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Over 60,000 families affected as Kenya struggles to fund ambitious climate goals

By Faridat Salifu

Kenya is in urgent need for climate finance as it faces a series of climate-related disasters.

Kenya has endured years of climate-related hardships where five consecutive failed rainy seasons have resulted in the worst drought in 40 years, affecting 4.5 million people who now require food assistance.

Following the drought, heavy rains caused riverine and flash flooding from March 1 to June 18, 2024, affecting over 306,520 individuals (61,304 families), resulting in 315 deaths, 188 injuries, and 38 missing persons.

Additionally, more than 293,200 people (58,641 families) were displaced, according to ReliefWeb and Kenya’s National Disaster Operations Centre (NDOC).

The financial challenges Kenya faces in meeting its climate change goals are significant. In 2016, Kenya pledged to reduce its greenhouse gas emissions by 32 percent between 2020 and 2030 under the Paris Agreement. This commitment initially required USD40 billion in new investments.

However, the escalating climate crisis has increased this need to USD65 billion for the 2020-2030 period, as per Kenya’s Updated Nationally Determined Contributions (NDCs).

Kenya’s susceptibility to climate change has significant economic repercussions, including an annual economic loss of approximately 2 to 2.8 percent of its GDP due to climate-related disasters.

This is compounded by other vulnerabilities, such as the COVID-19 pandemic, locust invasions, and crop pests and diseases.

The 2021 Kenya Climate Finance Landscape reveals that the country’s annual expenditure on climate action should be USD 4.39 billion, with significant allocations needed for agriculture, water, renewable energy, and other sectors.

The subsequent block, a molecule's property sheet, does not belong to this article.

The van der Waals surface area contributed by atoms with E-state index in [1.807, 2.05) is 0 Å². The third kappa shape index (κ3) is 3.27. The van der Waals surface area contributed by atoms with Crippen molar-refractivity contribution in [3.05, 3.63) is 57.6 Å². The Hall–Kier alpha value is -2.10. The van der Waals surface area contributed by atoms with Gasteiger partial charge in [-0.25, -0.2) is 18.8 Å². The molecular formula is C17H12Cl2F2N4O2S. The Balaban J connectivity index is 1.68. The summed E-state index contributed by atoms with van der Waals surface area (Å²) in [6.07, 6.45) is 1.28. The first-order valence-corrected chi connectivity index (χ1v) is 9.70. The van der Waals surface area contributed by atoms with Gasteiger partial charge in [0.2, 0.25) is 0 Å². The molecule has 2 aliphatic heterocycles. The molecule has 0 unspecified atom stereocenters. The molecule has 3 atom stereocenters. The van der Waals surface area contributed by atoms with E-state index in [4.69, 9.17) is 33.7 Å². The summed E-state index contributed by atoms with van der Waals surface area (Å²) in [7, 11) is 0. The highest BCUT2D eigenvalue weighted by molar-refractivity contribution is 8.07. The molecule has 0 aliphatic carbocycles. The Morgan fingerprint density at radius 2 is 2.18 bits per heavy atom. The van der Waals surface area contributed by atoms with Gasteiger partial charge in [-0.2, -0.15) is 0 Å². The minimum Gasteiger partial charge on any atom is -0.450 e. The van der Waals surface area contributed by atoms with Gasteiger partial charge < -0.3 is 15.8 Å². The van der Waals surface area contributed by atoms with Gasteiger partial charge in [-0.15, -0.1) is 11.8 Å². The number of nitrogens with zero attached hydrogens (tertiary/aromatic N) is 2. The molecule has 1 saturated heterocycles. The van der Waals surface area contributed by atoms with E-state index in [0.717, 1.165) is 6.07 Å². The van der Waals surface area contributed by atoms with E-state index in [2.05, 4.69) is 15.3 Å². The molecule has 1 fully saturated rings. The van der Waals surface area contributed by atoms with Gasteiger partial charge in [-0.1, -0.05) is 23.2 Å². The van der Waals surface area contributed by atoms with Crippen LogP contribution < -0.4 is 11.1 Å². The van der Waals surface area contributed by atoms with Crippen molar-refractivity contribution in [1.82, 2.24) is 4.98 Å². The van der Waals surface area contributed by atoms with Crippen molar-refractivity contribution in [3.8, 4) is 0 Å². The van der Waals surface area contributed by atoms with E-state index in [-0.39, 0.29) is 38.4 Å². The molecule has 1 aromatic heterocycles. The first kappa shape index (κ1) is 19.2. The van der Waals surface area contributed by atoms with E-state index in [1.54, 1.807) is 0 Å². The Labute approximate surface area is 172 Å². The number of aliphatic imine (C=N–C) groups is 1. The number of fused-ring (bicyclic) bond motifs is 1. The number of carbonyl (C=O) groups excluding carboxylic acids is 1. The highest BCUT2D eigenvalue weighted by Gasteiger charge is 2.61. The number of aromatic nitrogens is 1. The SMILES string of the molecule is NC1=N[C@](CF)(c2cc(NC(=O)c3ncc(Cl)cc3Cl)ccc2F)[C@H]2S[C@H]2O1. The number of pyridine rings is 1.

However, Kenya’s total public expenditure on climate and nature is around USD1.53 billion per year, achieving only one-third of the necessary finance for climate adaptation. This leaves a resource gap of about USD3.5 billion annually, according to reports.

Kamau Ndung’u, a Nairobi-based auditor, emphasizes the financial strain Kenya faces. “With 49 percent of the budget dedicated to debt servicing and pensions, only 51 percent is left for all other government programs,” he says.

Gikama stresses the need to refocus on critical areas like agriculture and water, which are underfunded but essential for climate resilience.

Atieno Oloo, a financial expert at the Ministry of Finance, states that the government is leveraging both public and private capital for climate action.

The Treasury plans to distribute USD 56.9 million to 45 counties through the Financing Locally Led Climate Action program, a grant from the World Bank and its partners.

Gikama advocates for developing countries like Kenya to receive climate financing through the Loss and Damage Fund.

Despite Africa contributing less than three percent of global greenhouse gas emissions, countries like Kenya bear a disproportionate burden of the climate crisis. The Loss and Damage Fund, established at COP 28, UAE, aims to address this imbalance.


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